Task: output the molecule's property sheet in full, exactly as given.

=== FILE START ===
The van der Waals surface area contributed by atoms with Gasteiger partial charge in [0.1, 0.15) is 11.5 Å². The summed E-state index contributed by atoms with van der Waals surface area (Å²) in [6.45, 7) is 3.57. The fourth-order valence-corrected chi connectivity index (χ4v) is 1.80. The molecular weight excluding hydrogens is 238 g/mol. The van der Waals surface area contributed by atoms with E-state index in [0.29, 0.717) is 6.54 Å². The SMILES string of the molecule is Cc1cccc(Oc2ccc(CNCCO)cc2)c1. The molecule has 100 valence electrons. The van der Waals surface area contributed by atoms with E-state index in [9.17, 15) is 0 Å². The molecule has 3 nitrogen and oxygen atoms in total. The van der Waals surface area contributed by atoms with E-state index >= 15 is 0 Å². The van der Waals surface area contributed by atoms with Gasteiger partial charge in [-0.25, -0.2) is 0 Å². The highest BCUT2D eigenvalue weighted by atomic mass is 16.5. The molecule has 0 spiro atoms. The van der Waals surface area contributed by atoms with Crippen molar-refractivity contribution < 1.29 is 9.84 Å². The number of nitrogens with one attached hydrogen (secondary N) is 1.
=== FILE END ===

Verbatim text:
The van der Waals surface area contributed by atoms with Gasteiger partial charge in [0.1, 0.15) is 11.5 Å². The summed E-state index contributed by atoms with van der Waals surface area (Å²) in [6.45, 7) is 3.57. The fourth-order valence-corrected chi connectivity index (χ4v) is 1.80. The molecular weight excluding hydrogens is 238 g/mol. The van der Waals surface area contributed by atoms with E-state index in [0.29, 0.717) is 6.54 Å². The SMILES string of the molecule is Cc1cccc(Oc2ccc(CNCCO)cc2)c1. The molecule has 100 valence electrons. The van der Waals surface area contributed by atoms with E-state index in [9.17, 15) is 0 Å². The molecule has 3 nitrogen and oxygen atoms in total. The van der Waals surface area contributed by atoms with E-state index >= 15 is 0 Å². The van der Waals surface area contributed by atoms with Gasteiger partial charge in [-0.25, -0.2) is 0 Å². The highest BCUT2D eigenvalue weighted by atomic mass is 16.5. The molecule has 0 spiro atoms. The van der Waals surface area contributed by atoms with Crippen molar-refractivity contribution < 1.29 is 9.84 Å². The number of nitrogens with one attached hydrogen (secondary N) is 1.